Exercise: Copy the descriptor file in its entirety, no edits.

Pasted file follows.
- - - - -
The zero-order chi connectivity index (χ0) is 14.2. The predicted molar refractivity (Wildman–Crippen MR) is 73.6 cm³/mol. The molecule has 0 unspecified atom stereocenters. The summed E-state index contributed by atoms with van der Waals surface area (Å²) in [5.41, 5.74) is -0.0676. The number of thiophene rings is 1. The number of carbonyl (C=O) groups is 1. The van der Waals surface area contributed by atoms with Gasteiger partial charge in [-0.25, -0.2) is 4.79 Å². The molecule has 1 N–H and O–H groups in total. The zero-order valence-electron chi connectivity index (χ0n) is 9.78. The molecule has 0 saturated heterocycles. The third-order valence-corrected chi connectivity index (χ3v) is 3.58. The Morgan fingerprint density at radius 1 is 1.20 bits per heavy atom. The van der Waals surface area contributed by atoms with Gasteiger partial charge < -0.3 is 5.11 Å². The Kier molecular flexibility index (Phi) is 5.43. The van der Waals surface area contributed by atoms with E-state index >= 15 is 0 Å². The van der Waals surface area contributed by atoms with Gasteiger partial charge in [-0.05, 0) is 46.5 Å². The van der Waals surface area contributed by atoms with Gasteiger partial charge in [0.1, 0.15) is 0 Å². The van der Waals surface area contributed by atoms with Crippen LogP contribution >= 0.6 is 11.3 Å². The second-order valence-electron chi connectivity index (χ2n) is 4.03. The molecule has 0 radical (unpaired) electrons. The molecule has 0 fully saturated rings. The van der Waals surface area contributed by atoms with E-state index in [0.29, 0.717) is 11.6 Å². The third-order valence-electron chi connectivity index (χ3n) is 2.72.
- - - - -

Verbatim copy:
The zero-order chi connectivity index (χ0) is 14.2. The predicted molar refractivity (Wildman–Crippen MR) is 73.6 cm³/mol. The molecule has 0 unspecified atom stereocenters. The summed E-state index contributed by atoms with van der Waals surface area (Å²) in [5.41, 5.74) is -0.0676. The number of thiophene rings is 1. The number of carbonyl (C=O) groups is 1. The van der Waals surface area contributed by atoms with Gasteiger partial charge in [-0.25, -0.2) is 4.79 Å². The molecule has 1 N–H and O–H groups in total. The zero-order valence-electron chi connectivity index (χ0n) is 9.78. The molecule has 0 saturated heterocycles. The third-order valence-corrected chi connectivity index (χ3v) is 3.58. The Morgan fingerprint density at radius 1 is 1.20 bits per heavy atom. The van der Waals surface area contributed by atoms with Gasteiger partial charge < -0.3 is 5.11 Å². The Kier molecular flexibility index (Phi) is 5.43. The van der Waals surface area contributed by atoms with E-state index >= 15 is 0 Å². The van der Waals surface area contributed by atoms with Gasteiger partial charge in [-0.05, 0) is 46.5 Å². The van der Waals surface area contributed by atoms with Gasteiger partial charge in [0.1, 0.15) is 0 Å². The van der Waals surface area contributed by atoms with Crippen LogP contribution >= 0.6 is 11.3 Å². The second-order valence-electron chi connectivity index (χ2n) is 4.03. The molecule has 0 radical (unpaired) electrons. The molecule has 0 fully saturated rings. The van der Waals surface area contributed by atoms with E-state index in [0.29, 0.717) is 11.6 Å². The third-order valence-electron chi connectivity index (χ3n) is 2.72.